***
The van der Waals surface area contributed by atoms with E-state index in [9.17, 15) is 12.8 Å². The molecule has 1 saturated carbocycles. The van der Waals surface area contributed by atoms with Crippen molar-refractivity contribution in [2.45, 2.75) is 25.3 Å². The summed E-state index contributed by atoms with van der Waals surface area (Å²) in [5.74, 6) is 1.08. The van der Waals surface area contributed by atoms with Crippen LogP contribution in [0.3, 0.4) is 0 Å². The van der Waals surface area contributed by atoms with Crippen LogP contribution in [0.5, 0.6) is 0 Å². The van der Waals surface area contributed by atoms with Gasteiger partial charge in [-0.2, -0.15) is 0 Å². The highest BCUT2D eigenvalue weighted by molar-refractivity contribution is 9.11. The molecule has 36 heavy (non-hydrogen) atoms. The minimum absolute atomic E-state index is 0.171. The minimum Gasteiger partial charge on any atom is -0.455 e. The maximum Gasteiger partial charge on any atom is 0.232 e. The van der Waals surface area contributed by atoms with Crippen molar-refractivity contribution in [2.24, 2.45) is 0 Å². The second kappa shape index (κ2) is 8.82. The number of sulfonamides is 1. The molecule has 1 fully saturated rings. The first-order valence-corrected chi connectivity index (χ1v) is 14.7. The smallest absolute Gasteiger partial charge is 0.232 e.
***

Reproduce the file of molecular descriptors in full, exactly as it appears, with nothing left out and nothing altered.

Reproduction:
The van der Waals surface area contributed by atoms with E-state index in [9.17, 15) is 12.8 Å². The molecule has 1 saturated carbocycles. The van der Waals surface area contributed by atoms with Crippen molar-refractivity contribution in [2.45, 2.75) is 25.3 Å². The summed E-state index contributed by atoms with van der Waals surface area (Å²) in [5.74, 6) is 1.08. The van der Waals surface area contributed by atoms with Crippen LogP contribution in [0.3, 0.4) is 0 Å². The van der Waals surface area contributed by atoms with Crippen LogP contribution in [0.5, 0.6) is 0 Å². The van der Waals surface area contributed by atoms with Gasteiger partial charge in [-0.2, -0.15) is 0 Å². The highest BCUT2D eigenvalue weighted by molar-refractivity contribution is 9.11. The molecule has 36 heavy (non-hydrogen) atoms. The minimum absolute atomic E-state index is 0.171. The minimum Gasteiger partial charge on any atom is -0.455 e. The maximum Gasteiger partial charge on any atom is 0.232 e. The van der Waals surface area contributed by atoms with Crippen molar-refractivity contribution in [2.24, 2.45) is 0 Å². The second kappa shape index (κ2) is 8.82. The number of sulfonamides is 1. The molecule has 1 fully saturated rings. The first-order valence-corrected chi connectivity index (χ1v) is 14.7. The smallest absolute Gasteiger partial charge is 0.232 e.